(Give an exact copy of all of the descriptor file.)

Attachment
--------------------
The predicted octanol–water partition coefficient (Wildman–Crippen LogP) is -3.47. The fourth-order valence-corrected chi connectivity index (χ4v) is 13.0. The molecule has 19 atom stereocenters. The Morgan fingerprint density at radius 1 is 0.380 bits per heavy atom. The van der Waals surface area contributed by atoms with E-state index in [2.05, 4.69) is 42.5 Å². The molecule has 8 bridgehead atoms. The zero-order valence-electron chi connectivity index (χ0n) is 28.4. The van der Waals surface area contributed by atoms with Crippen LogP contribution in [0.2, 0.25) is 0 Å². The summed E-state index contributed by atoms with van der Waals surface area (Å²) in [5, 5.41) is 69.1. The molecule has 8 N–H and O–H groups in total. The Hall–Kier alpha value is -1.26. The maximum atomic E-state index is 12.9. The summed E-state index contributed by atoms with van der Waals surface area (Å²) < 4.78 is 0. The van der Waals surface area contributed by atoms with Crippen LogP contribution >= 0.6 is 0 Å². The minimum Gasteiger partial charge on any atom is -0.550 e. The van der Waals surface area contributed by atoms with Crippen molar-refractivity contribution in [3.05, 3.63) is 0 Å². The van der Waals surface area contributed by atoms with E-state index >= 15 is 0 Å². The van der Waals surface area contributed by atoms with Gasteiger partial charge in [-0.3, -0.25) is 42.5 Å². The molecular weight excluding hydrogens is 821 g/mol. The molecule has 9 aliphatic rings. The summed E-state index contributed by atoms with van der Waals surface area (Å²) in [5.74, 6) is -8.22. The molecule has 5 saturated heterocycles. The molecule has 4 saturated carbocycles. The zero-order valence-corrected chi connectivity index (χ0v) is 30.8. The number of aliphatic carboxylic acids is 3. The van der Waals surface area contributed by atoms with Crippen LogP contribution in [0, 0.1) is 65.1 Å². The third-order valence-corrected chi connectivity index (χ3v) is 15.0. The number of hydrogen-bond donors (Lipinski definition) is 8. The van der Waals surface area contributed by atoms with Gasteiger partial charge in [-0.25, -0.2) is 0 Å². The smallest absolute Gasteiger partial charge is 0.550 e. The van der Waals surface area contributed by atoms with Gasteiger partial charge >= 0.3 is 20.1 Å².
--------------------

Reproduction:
The predicted octanol–water partition coefficient (Wildman–Crippen LogP) is -3.47. The fourth-order valence-corrected chi connectivity index (χ4v) is 13.0. The molecule has 19 atom stereocenters. The Morgan fingerprint density at radius 1 is 0.380 bits per heavy atom. The van der Waals surface area contributed by atoms with E-state index in [2.05, 4.69) is 42.5 Å². The molecule has 8 bridgehead atoms. The zero-order valence-electron chi connectivity index (χ0n) is 28.4. The van der Waals surface area contributed by atoms with Crippen LogP contribution in [0.2, 0.25) is 0 Å². The summed E-state index contributed by atoms with van der Waals surface area (Å²) in [5, 5.41) is 69.1. The molecule has 8 N–H and O–H groups in total. The Hall–Kier alpha value is -1.26. The maximum atomic E-state index is 12.9. The summed E-state index contributed by atoms with van der Waals surface area (Å²) < 4.78 is 0. The van der Waals surface area contributed by atoms with Crippen LogP contribution >= 0.6 is 0 Å². The minimum Gasteiger partial charge on any atom is -0.550 e. The van der Waals surface area contributed by atoms with Crippen molar-refractivity contribution in [3.05, 3.63) is 0 Å². The van der Waals surface area contributed by atoms with E-state index >= 15 is 0 Å². The van der Waals surface area contributed by atoms with Gasteiger partial charge in [-0.3, -0.25) is 42.5 Å². The molecular weight excluding hydrogens is 821 g/mol. The molecule has 9 aliphatic rings. The summed E-state index contributed by atoms with van der Waals surface area (Å²) in [5.74, 6) is -8.22. The molecule has 5 saturated heterocycles. The molecule has 4 saturated carbocycles. The zero-order valence-corrected chi connectivity index (χ0v) is 30.8. The number of aliphatic carboxylic acids is 3. The van der Waals surface area contributed by atoms with Crippen LogP contribution in [0, 0.1) is 65.1 Å². The third-order valence-corrected chi connectivity index (χ3v) is 15.0. The number of hydrogen-bond donors (Lipinski definition) is 8. The van der Waals surface area contributed by atoms with Gasteiger partial charge in [-0.25, -0.2) is 0 Å². The smallest absolute Gasteiger partial charge is 0.550 e. The van der Waals surface area contributed by atoms with Gasteiger partial charge >= 0.3 is 20.1 Å².